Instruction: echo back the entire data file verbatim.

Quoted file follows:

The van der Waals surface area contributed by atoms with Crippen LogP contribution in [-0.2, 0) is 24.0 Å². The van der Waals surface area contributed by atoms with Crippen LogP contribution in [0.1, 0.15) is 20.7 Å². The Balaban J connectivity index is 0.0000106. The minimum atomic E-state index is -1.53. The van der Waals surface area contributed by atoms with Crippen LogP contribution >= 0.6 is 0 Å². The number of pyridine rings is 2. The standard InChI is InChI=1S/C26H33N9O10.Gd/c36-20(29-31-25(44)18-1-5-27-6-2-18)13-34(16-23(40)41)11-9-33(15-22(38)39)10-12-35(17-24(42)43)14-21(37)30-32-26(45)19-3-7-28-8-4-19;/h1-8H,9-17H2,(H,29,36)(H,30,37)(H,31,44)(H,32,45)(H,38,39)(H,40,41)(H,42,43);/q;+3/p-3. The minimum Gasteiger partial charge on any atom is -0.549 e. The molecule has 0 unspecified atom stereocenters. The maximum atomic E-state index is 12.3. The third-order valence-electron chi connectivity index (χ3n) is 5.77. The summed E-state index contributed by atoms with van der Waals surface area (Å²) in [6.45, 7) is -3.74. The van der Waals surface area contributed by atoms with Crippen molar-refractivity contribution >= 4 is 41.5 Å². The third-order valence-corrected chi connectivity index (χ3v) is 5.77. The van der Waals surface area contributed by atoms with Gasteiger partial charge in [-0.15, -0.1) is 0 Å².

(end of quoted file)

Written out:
The van der Waals surface area contributed by atoms with Crippen LogP contribution in [-0.2, 0) is 24.0 Å². The van der Waals surface area contributed by atoms with Crippen LogP contribution in [0.1, 0.15) is 20.7 Å². The Balaban J connectivity index is 0.0000106. The minimum atomic E-state index is -1.53. The van der Waals surface area contributed by atoms with Crippen LogP contribution >= 0.6 is 0 Å². The number of pyridine rings is 2. The standard InChI is InChI=1S/C26H33N9O10.Gd/c36-20(29-31-25(44)18-1-5-27-6-2-18)13-34(16-23(40)41)11-9-33(15-22(38)39)10-12-35(17-24(42)43)14-21(37)30-32-26(45)19-3-7-28-8-4-19;/h1-8H,9-17H2,(H,29,36)(H,30,37)(H,31,44)(H,32,45)(H,38,39)(H,40,41)(H,42,43);/q;+3/p-3. The minimum Gasteiger partial charge on any atom is -0.549 e. The molecule has 0 unspecified atom stereocenters. The maximum atomic E-state index is 12.3. The third-order valence-electron chi connectivity index (χ3n) is 5.77. The summed E-state index contributed by atoms with van der Waals surface area (Å²) in [6.45, 7) is -3.74. The van der Waals surface area contributed by atoms with Crippen molar-refractivity contribution >= 4 is 41.5 Å². The third-order valence-corrected chi connectivity index (χ3v) is 5.77. The van der Waals surface area contributed by atoms with Gasteiger partial charge in [-0.15, -0.1) is 0 Å².